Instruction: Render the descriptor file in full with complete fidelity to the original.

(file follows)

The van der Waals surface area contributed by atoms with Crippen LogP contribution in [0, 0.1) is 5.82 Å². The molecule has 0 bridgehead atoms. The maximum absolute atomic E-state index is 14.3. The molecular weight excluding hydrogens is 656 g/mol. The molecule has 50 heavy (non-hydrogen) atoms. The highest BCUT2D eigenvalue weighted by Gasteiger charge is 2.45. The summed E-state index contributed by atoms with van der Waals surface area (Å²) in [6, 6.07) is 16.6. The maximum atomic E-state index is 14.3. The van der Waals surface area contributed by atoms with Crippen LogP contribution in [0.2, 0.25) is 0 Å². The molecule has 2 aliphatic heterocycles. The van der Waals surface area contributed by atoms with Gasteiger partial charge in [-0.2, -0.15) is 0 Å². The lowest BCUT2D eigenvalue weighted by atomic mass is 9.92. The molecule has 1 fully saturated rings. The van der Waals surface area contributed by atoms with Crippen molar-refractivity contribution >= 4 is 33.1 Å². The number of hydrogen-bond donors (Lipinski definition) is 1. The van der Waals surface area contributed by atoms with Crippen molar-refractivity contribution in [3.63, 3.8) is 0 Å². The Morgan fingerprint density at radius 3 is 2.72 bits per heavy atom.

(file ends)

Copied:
The van der Waals surface area contributed by atoms with Crippen LogP contribution in [0, 0.1) is 5.82 Å². The molecule has 0 bridgehead atoms. The maximum absolute atomic E-state index is 14.3. The molecular weight excluding hydrogens is 656 g/mol. The molecule has 50 heavy (non-hydrogen) atoms. The highest BCUT2D eigenvalue weighted by Gasteiger charge is 2.45. The summed E-state index contributed by atoms with van der Waals surface area (Å²) in [6, 6.07) is 16.6. The maximum atomic E-state index is 14.3. The van der Waals surface area contributed by atoms with Crippen LogP contribution in [0.2, 0.25) is 0 Å². The molecule has 2 aliphatic heterocycles. The van der Waals surface area contributed by atoms with Gasteiger partial charge in [-0.2, -0.15) is 0 Å². The lowest BCUT2D eigenvalue weighted by atomic mass is 9.92. The molecule has 1 fully saturated rings. The van der Waals surface area contributed by atoms with Crippen molar-refractivity contribution >= 4 is 33.1 Å². The number of hydrogen-bond donors (Lipinski definition) is 1. The van der Waals surface area contributed by atoms with Crippen molar-refractivity contribution in [3.63, 3.8) is 0 Å². The Morgan fingerprint density at radius 3 is 2.72 bits per heavy atom.